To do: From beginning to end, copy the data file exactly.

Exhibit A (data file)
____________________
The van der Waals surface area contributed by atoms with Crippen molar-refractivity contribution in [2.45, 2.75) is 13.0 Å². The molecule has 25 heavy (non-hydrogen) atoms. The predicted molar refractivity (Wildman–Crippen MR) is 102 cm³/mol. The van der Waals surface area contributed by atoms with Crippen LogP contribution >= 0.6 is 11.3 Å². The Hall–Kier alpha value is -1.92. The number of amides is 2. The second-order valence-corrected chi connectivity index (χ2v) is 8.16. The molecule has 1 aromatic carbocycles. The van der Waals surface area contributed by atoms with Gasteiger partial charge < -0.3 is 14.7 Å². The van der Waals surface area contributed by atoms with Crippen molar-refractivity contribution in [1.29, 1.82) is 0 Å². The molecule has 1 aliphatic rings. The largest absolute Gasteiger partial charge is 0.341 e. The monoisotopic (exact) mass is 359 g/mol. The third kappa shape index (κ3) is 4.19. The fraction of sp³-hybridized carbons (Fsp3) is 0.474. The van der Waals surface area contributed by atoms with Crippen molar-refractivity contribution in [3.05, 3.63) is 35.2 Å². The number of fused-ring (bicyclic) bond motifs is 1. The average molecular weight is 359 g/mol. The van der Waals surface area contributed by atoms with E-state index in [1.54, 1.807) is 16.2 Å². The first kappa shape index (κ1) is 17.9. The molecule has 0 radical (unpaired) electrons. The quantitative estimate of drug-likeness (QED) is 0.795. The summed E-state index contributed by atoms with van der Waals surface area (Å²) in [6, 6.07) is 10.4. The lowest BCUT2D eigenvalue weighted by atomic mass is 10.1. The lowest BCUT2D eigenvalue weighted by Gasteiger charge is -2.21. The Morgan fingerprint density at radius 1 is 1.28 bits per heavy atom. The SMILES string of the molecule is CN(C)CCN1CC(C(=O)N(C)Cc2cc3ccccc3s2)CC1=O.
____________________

The van der Waals surface area contributed by atoms with Crippen molar-refractivity contribution in [2.45, 2.75) is 13.0 Å². The molecule has 25 heavy (non-hydrogen) atoms. The predicted molar refractivity (Wildman–Crippen MR) is 102 cm³/mol. The van der Waals surface area contributed by atoms with Crippen LogP contribution >= 0.6 is 11.3 Å². The Hall–Kier alpha value is -1.92. The number of amides is 2. The second-order valence-corrected chi connectivity index (χ2v) is 8.16. The molecule has 1 aromatic carbocycles. The van der Waals surface area contributed by atoms with Gasteiger partial charge < -0.3 is 14.7 Å². The van der Waals surface area contributed by atoms with Crippen molar-refractivity contribution in [1.29, 1.82) is 0 Å². The molecule has 1 aliphatic rings. The largest absolute Gasteiger partial charge is 0.341 e. The monoisotopic (exact) mass is 359 g/mol. The third kappa shape index (κ3) is 4.19. The fraction of sp³-hybridized carbons (Fsp3) is 0.474. The van der Waals surface area contributed by atoms with Crippen molar-refractivity contribution in [3.05, 3.63) is 35.2 Å². The number of fused-ring (bicyclic) bond motifs is 1. The average molecular weight is 359 g/mol. The van der Waals surface area contributed by atoms with E-state index in [1.54, 1.807) is 16.2 Å². The first kappa shape index (κ1) is 17.9. The molecule has 0 radical (unpaired) electrons. The quantitative estimate of drug-likeness (QED) is 0.795. The summed E-state index contributed by atoms with van der Waals surface area (Å²) in [6, 6.07) is 10.4. The lowest BCUT2D eigenvalue weighted by atomic mass is 10.1. The lowest BCUT2D eigenvalue weighted by Gasteiger charge is -2.21. The Morgan fingerprint density at radius 1 is 1.28 bits per heavy atom. The SMILES string of the molecule is CN(C)CCN1CC(C(=O)N(C)Cc2cc3ccccc3s2)CC1=O.